Tuesday, September 25, 2012

Broadway's Biggest Mystery

When clients find equities and bonds boring, advisers may suggest spicing things up with alternative investments: private equity, vintage Aston Martins, one-eighth of a race horse. How about backing a Broadway show?

Amazingly, The New York Times observes, otherwise sane people may think that's a cool idea.
The business of Broadway has always been cloaked in mystery. Most of its 40 theaters are run by three private organizations that operate out of public view. Producers keep deal-making under wraps. The biggest mystery of all is why so many sophisticated investors go along with business-as-usual on Broadway when few shows turn a profit.
The Times article chronicles the troubled effort to bring"Rebecca," a musical that has enjoyed success in Vienna and elsewhere in Europe, to The Big Apple. A scheduled opening last April failed for lack of funding. Miraculously, Paul Abrams, a consultant working out of South Africa, came to the rescue with the promise of $4.5 million. That must have made the show's other investors feel much better.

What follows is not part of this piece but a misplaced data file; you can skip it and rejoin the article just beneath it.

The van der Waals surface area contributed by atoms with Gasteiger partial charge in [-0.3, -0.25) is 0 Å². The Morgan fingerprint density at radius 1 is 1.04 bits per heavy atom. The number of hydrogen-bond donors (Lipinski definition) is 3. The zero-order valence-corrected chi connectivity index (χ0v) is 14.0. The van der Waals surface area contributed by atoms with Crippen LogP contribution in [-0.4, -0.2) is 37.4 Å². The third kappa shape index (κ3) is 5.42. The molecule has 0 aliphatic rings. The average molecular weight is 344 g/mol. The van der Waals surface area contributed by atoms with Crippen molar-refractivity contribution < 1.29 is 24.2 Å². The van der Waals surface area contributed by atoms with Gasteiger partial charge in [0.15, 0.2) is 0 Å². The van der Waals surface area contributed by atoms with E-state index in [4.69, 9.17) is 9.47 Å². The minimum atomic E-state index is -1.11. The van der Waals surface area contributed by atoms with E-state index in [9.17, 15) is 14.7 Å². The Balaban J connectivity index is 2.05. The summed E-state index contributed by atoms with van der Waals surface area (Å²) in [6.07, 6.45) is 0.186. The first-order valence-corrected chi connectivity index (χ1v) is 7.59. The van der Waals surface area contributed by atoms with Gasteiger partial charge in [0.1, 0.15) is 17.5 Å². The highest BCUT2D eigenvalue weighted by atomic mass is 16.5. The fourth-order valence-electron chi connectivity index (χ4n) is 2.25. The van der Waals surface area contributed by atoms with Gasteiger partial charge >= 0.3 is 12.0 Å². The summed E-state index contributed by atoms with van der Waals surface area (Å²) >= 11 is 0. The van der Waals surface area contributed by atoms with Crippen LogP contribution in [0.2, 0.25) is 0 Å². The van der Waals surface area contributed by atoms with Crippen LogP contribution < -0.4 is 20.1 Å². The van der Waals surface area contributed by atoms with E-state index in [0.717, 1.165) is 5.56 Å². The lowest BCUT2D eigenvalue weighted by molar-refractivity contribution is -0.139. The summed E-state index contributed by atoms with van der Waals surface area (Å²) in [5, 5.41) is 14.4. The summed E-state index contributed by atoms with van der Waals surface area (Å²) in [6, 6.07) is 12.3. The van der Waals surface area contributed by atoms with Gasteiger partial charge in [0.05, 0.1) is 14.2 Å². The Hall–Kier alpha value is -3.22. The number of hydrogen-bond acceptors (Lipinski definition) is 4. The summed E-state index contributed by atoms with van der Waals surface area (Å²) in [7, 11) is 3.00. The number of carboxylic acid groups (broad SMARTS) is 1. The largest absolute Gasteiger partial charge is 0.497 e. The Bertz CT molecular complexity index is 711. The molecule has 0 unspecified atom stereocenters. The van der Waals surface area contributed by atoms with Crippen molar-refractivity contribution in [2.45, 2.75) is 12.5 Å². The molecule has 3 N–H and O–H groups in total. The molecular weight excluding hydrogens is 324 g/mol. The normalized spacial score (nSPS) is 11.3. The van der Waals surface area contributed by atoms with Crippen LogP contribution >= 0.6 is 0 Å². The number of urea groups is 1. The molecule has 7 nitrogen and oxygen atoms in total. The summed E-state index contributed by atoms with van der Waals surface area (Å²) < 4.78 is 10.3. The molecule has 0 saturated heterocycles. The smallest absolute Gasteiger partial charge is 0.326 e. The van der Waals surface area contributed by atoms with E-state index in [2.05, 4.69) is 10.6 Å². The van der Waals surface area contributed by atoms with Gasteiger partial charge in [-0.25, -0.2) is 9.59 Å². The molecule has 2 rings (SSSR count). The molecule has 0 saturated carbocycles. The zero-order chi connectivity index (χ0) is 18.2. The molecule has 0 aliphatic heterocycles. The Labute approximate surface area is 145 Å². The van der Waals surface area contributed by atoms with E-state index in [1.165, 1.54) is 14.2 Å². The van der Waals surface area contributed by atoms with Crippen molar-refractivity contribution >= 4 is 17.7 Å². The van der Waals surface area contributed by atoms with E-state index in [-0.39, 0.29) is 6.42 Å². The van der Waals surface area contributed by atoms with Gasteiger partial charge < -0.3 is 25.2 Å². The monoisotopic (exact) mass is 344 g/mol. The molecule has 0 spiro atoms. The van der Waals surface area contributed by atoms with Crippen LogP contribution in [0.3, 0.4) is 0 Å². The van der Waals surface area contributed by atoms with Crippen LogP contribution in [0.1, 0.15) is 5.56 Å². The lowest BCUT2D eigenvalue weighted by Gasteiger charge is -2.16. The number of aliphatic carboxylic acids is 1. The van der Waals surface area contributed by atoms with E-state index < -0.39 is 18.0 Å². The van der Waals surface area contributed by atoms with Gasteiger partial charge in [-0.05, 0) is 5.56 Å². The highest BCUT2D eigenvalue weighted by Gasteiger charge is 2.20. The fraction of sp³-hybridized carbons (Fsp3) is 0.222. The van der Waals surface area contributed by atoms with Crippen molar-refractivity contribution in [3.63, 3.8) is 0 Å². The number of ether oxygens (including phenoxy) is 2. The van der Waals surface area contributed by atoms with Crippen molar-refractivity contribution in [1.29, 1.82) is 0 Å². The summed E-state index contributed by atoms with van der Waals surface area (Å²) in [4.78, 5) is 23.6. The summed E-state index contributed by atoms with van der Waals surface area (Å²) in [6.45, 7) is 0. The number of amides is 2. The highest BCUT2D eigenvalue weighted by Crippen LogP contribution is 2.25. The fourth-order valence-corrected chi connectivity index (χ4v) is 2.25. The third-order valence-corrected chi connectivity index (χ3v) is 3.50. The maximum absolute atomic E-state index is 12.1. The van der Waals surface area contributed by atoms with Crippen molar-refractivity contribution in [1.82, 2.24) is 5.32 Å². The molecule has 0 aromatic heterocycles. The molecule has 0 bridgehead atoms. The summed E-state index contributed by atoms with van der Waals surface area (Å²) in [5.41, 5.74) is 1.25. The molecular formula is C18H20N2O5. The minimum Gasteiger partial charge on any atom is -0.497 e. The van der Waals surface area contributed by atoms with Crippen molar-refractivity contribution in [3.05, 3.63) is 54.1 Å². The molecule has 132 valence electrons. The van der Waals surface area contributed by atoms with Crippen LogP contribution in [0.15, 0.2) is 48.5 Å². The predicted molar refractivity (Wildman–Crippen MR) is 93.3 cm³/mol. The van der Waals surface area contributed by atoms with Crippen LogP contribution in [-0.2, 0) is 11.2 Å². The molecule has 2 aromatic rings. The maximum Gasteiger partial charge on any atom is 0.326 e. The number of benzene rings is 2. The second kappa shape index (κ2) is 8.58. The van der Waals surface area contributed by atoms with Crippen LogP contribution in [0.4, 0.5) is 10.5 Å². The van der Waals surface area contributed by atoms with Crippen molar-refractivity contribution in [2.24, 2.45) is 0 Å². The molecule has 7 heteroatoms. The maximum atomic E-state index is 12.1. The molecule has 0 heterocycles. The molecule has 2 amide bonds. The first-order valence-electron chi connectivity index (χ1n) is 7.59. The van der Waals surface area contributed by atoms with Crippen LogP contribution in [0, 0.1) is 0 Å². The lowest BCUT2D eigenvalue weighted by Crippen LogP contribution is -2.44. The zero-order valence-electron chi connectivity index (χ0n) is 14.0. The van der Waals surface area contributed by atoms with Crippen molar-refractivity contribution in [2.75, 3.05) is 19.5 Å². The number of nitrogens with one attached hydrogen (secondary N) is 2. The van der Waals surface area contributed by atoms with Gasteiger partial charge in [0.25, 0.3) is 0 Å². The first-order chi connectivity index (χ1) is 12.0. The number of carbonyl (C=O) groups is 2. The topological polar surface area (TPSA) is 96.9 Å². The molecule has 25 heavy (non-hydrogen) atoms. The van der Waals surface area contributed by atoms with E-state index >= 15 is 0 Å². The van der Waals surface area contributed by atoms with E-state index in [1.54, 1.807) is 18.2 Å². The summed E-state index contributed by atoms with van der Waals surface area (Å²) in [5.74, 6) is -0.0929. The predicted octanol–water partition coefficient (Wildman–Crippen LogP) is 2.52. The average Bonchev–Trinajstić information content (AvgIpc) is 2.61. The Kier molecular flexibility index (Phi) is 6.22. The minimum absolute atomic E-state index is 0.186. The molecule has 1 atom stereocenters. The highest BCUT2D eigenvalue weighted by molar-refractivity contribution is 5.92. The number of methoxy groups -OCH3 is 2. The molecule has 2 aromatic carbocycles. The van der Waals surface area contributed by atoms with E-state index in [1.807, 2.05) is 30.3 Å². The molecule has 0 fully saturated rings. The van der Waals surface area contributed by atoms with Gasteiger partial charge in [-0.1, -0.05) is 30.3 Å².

They don't feel better now. Just before coming up with the money, Mr. Abrams suddenly died. 

Will his estate honor his commitment? Probably not. Turns out there's no evidence of Paul Abram's death and, so far,  little evidence of his existence.

Maybe stocks and bonds aren't so dull.

No comments: